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No or Yes

Homily for the 4th Sunday of Advent (C)

No or Yes

Did you ever meet someone to whom no one could say “No.” King David was that kind of person. If we read the history of King David, we will find that he was an exceptionally brilliant, determined and charming individual. He never failed. As a mere youth, he took on Goliath. As a commander of an army, he outwitted the Philistines and won the loyalty of the northern Israelites who were famous for rejecting the leadership of anyone from the southern tribe of Judah. He mustered exceptional loyalty from his soldiers and conquered a city like Jerusalem, considered impregnable for the two hundred years since the first conquest of Joshua. Even in love, David overcame impossible odds to win Michal, Saul’s daughter, as his wife. He seduced Bathsheba, the wife of Uriah. When he ordered his general to put Uriah at the front of the offensive against the enemy, the general acquiesced even though he probably understood that he would lose an able soldier. King David always seems to get his way.

When he told Nathan that he wanted to build a Temple for God in Jerusalem, like everyone else, Nathan said: “Do whatever you have in mind.” Yet on the very next day, Nathan had to bring God’s answer to his request. “No, you shall not do this. I will build you a house.” I imagine it came as quite a shock to David after a life time of “yeses.” However, God declared that he had lived in a tent ever since he had brought Israel out of Egypt. This was the common dwelling of the nomadic people of that time. God understood that to live among the people meant to live in a tent. Temples would come later. God promised David that his dynasty would last forever, a promise that was fulfilled through the Virgin Mary whom we meet in today’s Gospel.

There is something humorous, if not also very insightful, in the observation about the often-used command in Scripture “Do not be afraid” that we hear in the Gospel today. To be honest, any time we hear “fear not,” or “do not be afraid,” something really scary and frightening is about to happen. In other words, the words “fear not” ought to strike fear into our hearts, because we are about to be asked to do something far outside of our comfort zone: to trust, to have faith, to grow, to love, to follow where the Lord is leading us. Mary is able to have faith, to grow, to love and to follow the Lord.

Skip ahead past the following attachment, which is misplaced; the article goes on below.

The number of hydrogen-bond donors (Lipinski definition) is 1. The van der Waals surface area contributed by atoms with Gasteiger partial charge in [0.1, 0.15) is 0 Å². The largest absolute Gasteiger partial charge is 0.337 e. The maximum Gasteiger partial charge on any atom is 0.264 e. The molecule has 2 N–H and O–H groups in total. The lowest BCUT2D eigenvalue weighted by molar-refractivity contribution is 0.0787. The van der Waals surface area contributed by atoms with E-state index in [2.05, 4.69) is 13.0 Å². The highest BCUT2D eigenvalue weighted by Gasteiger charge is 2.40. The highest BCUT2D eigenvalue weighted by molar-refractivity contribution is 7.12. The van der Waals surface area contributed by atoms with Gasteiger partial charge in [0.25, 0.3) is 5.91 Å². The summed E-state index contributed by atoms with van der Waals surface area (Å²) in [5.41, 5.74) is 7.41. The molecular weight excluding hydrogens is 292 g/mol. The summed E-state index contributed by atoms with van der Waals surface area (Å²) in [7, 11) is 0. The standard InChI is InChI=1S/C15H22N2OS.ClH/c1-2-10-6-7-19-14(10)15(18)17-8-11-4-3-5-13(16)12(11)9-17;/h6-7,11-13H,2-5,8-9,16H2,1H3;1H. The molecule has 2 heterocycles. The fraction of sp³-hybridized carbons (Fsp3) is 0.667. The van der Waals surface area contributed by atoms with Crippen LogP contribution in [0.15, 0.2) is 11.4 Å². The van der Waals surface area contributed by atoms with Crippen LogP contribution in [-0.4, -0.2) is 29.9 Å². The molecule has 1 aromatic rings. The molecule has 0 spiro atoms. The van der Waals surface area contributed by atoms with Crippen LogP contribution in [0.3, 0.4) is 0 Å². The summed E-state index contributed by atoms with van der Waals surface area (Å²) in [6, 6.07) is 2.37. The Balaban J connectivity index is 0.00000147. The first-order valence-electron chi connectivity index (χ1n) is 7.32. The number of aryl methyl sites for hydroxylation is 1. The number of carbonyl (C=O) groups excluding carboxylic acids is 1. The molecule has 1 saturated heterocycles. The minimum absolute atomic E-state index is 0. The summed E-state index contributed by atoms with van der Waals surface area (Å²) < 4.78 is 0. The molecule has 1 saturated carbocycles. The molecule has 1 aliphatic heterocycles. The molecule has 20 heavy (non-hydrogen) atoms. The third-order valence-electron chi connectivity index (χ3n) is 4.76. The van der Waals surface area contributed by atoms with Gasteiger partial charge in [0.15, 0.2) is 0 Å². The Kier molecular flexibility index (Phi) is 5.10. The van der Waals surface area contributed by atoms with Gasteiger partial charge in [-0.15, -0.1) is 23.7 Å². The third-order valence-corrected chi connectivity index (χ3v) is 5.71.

There is something amusing but insightful in this, because there is also some truth to it. How many of us have heard people say, “don’t be mad, but . . .” or again, “don’t worry, but . . .” Then they tell us something that makes us mad or makes us worry.

However, in the end we also know that all will be well. How do we know this? Because of WHY we are told not to be afraid. “Do not fear, I am with you”; “be strong, do not fear! He comes to save you”; “take courage, it is I, do not be afraid.” From the beginning of human time, God has promised us he will not forsake us, or leave us alone. He made that promise to King David, and mow Mary hears these very words: “Do not be afraid, Mary, for you have found favor with God.”

Mary, perfected in grace, had been chosen by God for something we would all agree sounds frightening; but in her knowledge of God’s favor upon her, which is just another way of saying God would always be with her, she steps boldly and fully into the unknown. She has been told that the power of the Most High will overshadow her and that she will not be alone. She will have the help and grace of God, for whom nothing is impossible.

So her “fiat” makes perfect sense. How could she not say “yes,” when her faith and trust in a God who had nurtured his covenant and fulfilled his every promise was affirmed by his envelopment of her in his love and protection? How could we not say yes when the same God who found favor with Mary, finds favor with us and never forsakes us? He can strengthen us, Paul writes to the Romans. Where we cannot, God can. We do nothing alone and all things through the grace of God.

David and Mary found favor with God. They accomplished great things even though they were confronted with some frightening ideas. Truly, God lives among us.

Fr. Lawrence Jagdfeld, O.F.M., Administrator

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